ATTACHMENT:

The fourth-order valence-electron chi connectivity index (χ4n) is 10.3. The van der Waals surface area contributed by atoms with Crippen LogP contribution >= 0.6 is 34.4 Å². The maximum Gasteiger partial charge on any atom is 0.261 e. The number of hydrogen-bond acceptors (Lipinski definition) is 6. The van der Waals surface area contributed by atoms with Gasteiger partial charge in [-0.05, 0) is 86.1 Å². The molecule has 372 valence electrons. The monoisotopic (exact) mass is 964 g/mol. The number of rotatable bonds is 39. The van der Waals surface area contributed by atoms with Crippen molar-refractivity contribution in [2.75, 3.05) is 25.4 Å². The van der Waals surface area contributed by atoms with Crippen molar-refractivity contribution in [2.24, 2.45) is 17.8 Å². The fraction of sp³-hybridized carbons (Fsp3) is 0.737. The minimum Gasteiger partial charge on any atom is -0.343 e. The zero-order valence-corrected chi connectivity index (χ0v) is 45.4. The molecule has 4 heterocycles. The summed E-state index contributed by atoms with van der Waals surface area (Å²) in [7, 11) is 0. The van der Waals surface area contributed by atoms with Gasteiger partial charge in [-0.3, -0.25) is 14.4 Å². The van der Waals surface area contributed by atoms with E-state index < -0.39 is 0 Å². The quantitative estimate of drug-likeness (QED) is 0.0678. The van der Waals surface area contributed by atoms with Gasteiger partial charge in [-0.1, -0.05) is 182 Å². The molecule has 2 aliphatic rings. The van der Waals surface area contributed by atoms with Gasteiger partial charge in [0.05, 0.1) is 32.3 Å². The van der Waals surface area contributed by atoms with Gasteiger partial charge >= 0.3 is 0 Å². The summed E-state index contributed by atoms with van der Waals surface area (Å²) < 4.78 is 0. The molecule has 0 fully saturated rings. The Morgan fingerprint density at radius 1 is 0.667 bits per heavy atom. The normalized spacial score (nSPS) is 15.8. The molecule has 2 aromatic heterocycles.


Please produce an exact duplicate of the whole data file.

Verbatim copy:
The fourth-order valence-electron chi connectivity index (χ4n) is 10.3. The van der Waals surface area contributed by atoms with Crippen LogP contribution >= 0.6 is 34.4 Å². The maximum Gasteiger partial charge on any atom is 0.261 e. The number of hydrogen-bond acceptors (Lipinski definition) is 6. The van der Waals surface area contributed by atoms with Gasteiger partial charge in [-0.05, 0) is 86.1 Å². The molecule has 372 valence electrons. The monoisotopic (exact) mass is 964 g/mol. The number of rotatable bonds is 39. The van der Waals surface area contributed by atoms with Crippen molar-refractivity contribution in [2.75, 3.05) is 25.4 Å². The van der Waals surface area contributed by atoms with Crippen molar-refractivity contribution in [2.24, 2.45) is 17.8 Å². The fraction of sp³-hybridized carbons (Fsp3) is 0.737. The minimum Gasteiger partial charge on any atom is -0.343 e. The zero-order valence-corrected chi connectivity index (χ0v) is 45.4. The molecule has 4 heterocycles. The summed E-state index contributed by atoms with van der Waals surface area (Å²) in [7, 11) is 0. The van der Waals surface area contributed by atoms with Gasteiger partial charge in [-0.3, -0.25) is 14.4 Å². The van der Waals surface area contributed by atoms with E-state index < -0.39 is 0 Å². The quantitative estimate of drug-likeness (QED) is 0.0678. The van der Waals surface area contributed by atoms with Gasteiger partial charge in [-0.1, -0.05) is 182 Å². The molecule has 2 aliphatic rings. The van der Waals surface area contributed by atoms with Gasteiger partial charge in [0.05, 0.1) is 32.3 Å². The van der Waals surface area contributed by atoms with Gasteiger partial charge >= 0.3 is 0 Å². The summed E-state index contributed by atoms with van der Waals surface area (Å²) < 4.78 is 0. The molecule has 0 fully saturated rings. The Morgan fingerprint density at radius 1 is 0.667 bits per heavy atom. The normalized spacial score (nSPS) is 15.8. The molecule has 2 aromatic heterocycles.